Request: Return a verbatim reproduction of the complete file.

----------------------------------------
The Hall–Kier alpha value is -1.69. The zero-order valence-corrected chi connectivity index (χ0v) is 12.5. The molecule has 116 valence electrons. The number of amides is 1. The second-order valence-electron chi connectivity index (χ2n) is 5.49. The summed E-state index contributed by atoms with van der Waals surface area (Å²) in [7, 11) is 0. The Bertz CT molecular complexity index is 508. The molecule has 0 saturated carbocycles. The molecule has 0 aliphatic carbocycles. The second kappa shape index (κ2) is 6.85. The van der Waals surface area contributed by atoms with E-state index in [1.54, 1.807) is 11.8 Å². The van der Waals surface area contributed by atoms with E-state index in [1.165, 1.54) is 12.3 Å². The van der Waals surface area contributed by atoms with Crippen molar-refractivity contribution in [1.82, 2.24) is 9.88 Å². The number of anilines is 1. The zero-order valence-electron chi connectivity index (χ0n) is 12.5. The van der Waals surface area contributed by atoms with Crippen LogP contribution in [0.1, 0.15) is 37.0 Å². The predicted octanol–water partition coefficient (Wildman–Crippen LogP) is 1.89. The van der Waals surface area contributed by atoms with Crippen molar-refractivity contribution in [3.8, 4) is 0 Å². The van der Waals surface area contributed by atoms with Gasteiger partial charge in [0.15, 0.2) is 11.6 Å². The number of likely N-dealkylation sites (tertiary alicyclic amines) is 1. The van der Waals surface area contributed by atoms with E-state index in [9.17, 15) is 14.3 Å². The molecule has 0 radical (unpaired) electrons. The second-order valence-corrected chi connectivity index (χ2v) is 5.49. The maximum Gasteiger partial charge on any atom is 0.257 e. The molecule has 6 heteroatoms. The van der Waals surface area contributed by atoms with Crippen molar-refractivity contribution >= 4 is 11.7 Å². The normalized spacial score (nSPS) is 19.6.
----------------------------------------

The Hall–Kier alpha value is -1.69. The zero-order valence-corrected chi connectivity index (χ0v) is 12.5. The molecule has 116 valence electrons. The number of amides is 1. The second-order valence-electron chi connectivity index (χ2n) is 5.49. The summed E-state index contributed by atoms with van der Waals surface area (Å²) in [7, 11) is 0. The Bertz CT molecular complexity index is 508. The molecule has 0 saturated carbocycles. The molecule has 0 aliphatic carbocycles. The second kappa shape index (κ2) is 6.85. The van der Waals surface area contributed by atoms with E-state index in [1.54, 1.807) is 11.8 Å². The van der Waals surface area contributed by atoms with E-state index in [1.165, 1.54) is 12.3 Å². The van der Waals surface area contributed by atoms with Crippen molar-refractivity contribution in [1.82, 2.24) is 9.88 Å². The number of anilines is 1. The zero-order valence-electron chi connectivity index (χ0n) is 12.5. The van der Waals surface area contributed by atoms with Crippen LogP contribution in [0.1, 0.15) is 37.0 Å². The predicted octanol–water partition coefficient (Wildman–Crippen LogP) is 1.89. The van der Waals surface area contributed by atoms with Crippen molar-refractivity contribution in [3.8, 4) is 0 Å². The van der Waals surface area contributed by atoms with Gasteiger partial charge in [0.15, 0.2) is 11.6 Å². The number of likely N-dealkylation sites (tertiary alicyclic amines) is 1. The van der Waals surface area contributed by atoms with E-state index in [9.17, 15) is 14.3 Å². The molecule has 0 radical (unpaired) electrons. The second-order valence-corrected chi connectivity index (χ2v) is 5.49. The maximum Gasteiger partial charge on any atom is 0.257 e. The molecule has 6 heteroatoms. The van der Waals surface area contributed by atoms with Crippen molar-refractivity contribution >= 4 is 11.7 Å². The normalized spacial score (nSPS) is 19.6.